Essay - A Critical Evaluation of the Merits and Shortcomings of Qualitative...


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A Critical Evaluation of the Merits and Shortcomings of Qualitative and Quantitative Research Techniques and Procedures

Introduction

Ancient mankind was faced with at least one of the same problems confronting modern social researchers: selecting the right tool for the right job. In fact, there is a vast array of methodologies available ***** virtually any type of research project today, but some ***** these will clearly be superior to others. One of the first decisions a researcher will be required to make in determ*****ing which approach is *****st suited for a given *****, though, involves the dec*****ion *****s ***** whether to use a qualitative or quantitative analytical approach. Both of these techniques have some attributes that make them appropriate for certain research applications, and in some cases *****s even use them both to maximize their return on ***** research resources. Nevertheless, in many cases, a qu*****litative or quantitative analysis is the perfect fit for a given rese*****rch *****pic, but knowing ***** difference in the ***** is required, as well as when they should be use separately or in combinati***** with each other ***** another research methodology. To this end, this paper provides a critic*****l evaluation of the merits and shortcomings of qualitative and quantitative research techniques ***** procedures, followed by a summ*****ry of ***** research and salient findings in the conclusion.

Review and Discussion

Background ***** Overview.

There has been a good deal ***** attention paid to research and those who conduct it ***** recent years, ***** the debate over qualitative versus quantitative research techniques is ********** not new. ***** this regard, Goodson and Phillimore emp*****ize that, "The ***** versus ***** ***** has a long history in ***** science research" (p. 42). To some extent, the debate over the su*****eriority of qualitative versus quantitative research relates to how ***** various ***** ***** ***** technique are perceived by its adherents, and how the weaknesses and constraints of each are viewed by its critics. In this regard, Crowley (1994) reports *****, "Some researchers argue that qualitative research is unscientific and that quantitative methods remain the ***** of choice for serious-minded, social-***** *****ers. These researchers deny the value ***** any method that departs from traditional quantitative methodologies. For others, only qualitative methods yield data of interest and worth. Though this debate seems ***** be waning in ***** years, remnants of it remain" (1994, p. 65). Likewise, Benz and Newman (1998) maintain ***** the attributes of one research methodology may ***** *****referable to researchers ***** purely subjective reasons: "The debate between qualitative ***** ***** researchers is based upon the differences in assumptions about what reality is and whe*****r or not it is measurable. The debate further rests on differences of op*****ion about ***** we can best underst***** what we 'know,' whether through objective or ***** *****" (p. 2).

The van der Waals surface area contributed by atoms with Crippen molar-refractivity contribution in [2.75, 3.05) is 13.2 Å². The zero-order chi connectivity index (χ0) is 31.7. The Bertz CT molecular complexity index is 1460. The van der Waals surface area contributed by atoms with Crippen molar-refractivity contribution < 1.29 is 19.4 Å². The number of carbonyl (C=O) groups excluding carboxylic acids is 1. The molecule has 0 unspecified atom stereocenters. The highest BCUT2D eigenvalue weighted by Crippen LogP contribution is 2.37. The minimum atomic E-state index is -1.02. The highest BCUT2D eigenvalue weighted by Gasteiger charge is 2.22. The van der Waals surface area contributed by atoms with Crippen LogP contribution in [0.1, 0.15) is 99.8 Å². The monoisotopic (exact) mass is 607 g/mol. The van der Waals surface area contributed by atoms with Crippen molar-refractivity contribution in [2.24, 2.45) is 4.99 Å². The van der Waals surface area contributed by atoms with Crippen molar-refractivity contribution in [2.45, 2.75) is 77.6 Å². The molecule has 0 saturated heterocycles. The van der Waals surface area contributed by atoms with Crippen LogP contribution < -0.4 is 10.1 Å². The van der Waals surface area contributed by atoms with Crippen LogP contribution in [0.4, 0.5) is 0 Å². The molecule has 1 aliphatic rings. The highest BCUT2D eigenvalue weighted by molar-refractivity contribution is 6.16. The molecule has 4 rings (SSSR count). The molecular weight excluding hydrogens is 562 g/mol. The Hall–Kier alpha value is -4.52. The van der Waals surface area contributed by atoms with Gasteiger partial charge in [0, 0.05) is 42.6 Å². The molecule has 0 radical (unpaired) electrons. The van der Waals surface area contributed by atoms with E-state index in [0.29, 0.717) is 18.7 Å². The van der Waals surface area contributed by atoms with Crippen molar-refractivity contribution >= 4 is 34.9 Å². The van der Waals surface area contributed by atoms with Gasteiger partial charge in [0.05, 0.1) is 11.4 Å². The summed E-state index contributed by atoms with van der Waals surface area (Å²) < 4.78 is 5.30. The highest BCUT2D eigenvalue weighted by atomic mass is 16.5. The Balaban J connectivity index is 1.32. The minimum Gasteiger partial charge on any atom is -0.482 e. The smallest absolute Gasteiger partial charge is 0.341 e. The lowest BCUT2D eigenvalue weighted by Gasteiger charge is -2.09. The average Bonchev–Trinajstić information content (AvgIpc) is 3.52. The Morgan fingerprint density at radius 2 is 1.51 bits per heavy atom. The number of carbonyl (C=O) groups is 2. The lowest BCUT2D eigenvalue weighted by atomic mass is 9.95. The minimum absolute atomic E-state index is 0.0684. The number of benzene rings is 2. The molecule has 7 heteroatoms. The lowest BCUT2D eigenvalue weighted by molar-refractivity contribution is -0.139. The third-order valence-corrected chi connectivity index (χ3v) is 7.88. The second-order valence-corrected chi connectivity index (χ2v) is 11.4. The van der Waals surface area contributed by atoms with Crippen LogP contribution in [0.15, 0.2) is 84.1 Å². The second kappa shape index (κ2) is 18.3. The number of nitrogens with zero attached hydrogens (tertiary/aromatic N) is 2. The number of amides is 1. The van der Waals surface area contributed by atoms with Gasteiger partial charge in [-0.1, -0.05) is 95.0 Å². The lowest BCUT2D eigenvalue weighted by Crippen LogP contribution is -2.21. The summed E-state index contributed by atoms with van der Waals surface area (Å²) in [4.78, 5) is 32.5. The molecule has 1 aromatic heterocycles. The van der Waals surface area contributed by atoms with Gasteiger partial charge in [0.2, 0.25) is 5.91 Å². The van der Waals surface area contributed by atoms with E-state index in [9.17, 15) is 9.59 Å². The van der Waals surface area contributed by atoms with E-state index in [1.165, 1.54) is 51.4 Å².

***** lengthy history of controversy has added some fuel to the current fires over which research technique is superior and why, especially during a period in history where so much information has now become available for *****

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